For those who "can't be bothered" to watch the video, here is a short summary. Fahrenheit was an orphan from his teenage years and spend several years traveling around as an apprentice and escaping from an old master. Finally, he met with Rømer, from whom he learned how to make thermometers, and whose temperature scale he "used as reference" and definitely did not copy. With time, however, Fahrenheit tweaked Rømer's scale until it became today's Fahrenheit's with 32ºF as the freezing temperature of water.
The Fahrenheit scale is as acceptable as any other scale but because of how it was conceived it seems a bit less intuitive to use for those not used to it. Temperature unit conversion from
C it's also more complicated than it is to convert Celsius to Kelvin. Still, the temperature conversion formulas for going from Fahrenheit to Celsius and from Celsius to Fahrenheit are not very complicated. Let's see now how we can take temperature in Fahrenheit and turn that into a temperature expressed in the metric unit of temperature, Celsius.
For those of you who want to convert Celsius to Fahrenheit, here is how. Take the metric unit of temperature and apply the following formula:
(C * 9/5) + 32 = F where we use
C for degrees Celsius and
F for degrees Fahrenheit. If you wish to do a temperature unit conversion from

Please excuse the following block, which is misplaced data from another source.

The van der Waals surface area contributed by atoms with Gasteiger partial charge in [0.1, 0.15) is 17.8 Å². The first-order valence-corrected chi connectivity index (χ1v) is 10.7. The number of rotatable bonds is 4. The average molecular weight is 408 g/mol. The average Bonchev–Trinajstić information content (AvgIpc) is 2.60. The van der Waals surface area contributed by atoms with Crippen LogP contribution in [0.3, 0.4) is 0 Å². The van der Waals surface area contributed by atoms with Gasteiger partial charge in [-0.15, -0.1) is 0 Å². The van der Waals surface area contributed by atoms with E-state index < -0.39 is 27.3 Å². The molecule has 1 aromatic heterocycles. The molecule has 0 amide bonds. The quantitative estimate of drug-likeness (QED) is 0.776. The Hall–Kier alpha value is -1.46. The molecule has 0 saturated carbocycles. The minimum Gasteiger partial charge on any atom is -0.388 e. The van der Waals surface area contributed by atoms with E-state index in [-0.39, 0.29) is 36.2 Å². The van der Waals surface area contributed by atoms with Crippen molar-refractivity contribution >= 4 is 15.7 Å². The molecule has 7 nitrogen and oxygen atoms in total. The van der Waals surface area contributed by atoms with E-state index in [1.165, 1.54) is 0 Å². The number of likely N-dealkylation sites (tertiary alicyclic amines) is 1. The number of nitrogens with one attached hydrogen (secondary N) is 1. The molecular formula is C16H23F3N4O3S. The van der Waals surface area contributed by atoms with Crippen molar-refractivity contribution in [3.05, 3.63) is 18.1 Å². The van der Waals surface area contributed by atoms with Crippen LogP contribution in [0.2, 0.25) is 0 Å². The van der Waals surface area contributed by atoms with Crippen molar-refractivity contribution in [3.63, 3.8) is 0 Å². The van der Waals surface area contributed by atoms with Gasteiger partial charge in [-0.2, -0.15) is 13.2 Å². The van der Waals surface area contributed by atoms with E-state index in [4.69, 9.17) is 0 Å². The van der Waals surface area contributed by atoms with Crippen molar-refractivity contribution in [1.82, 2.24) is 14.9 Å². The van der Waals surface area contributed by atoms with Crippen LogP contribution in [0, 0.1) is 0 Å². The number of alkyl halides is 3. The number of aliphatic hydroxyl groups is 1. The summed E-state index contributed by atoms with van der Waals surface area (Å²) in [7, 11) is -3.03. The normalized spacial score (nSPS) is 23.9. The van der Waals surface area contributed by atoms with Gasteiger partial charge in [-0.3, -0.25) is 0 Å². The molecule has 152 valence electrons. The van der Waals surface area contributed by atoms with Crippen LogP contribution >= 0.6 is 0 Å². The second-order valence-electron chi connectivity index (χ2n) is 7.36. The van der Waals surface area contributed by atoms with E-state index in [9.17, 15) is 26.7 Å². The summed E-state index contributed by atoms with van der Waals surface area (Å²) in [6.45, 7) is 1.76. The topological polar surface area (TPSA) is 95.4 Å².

C you need to reverse the formula. The result should look like this :
(F-32) * 5/9 = C. This way, you can do the temperature unit conversion from
C as you desired.
Temperature sensors - how to measure temperature?
A very interesting question many of you might have is "how can you actually measure temperature?" or conversely "how do temperature sensors work?"The key to answering these questions is in the first section: through the effects on other variables like pressure, volume, electrical resistance of a wire... Since temperature is really the average velocity of molecules and atoms, measuring it directly is practically impossible, but we can very easily measure the effects of temperature in other properties of a material.
One of the most common ways to measure it, or at least one of the oldest, is through thermal expansion. Since most materials will enlarge as temperature rises, one can carefully design a container or a table of calibrated markings that can translate from size (typically volume of length) into temperature. This is how mercury and alcohol thermometers work. This method has some limitations like the temperature range, the need to be in contact with the heat source to determine its temperature, and, most notably in our day and age, it is really hard to get any kind of electrical or digital reading of it.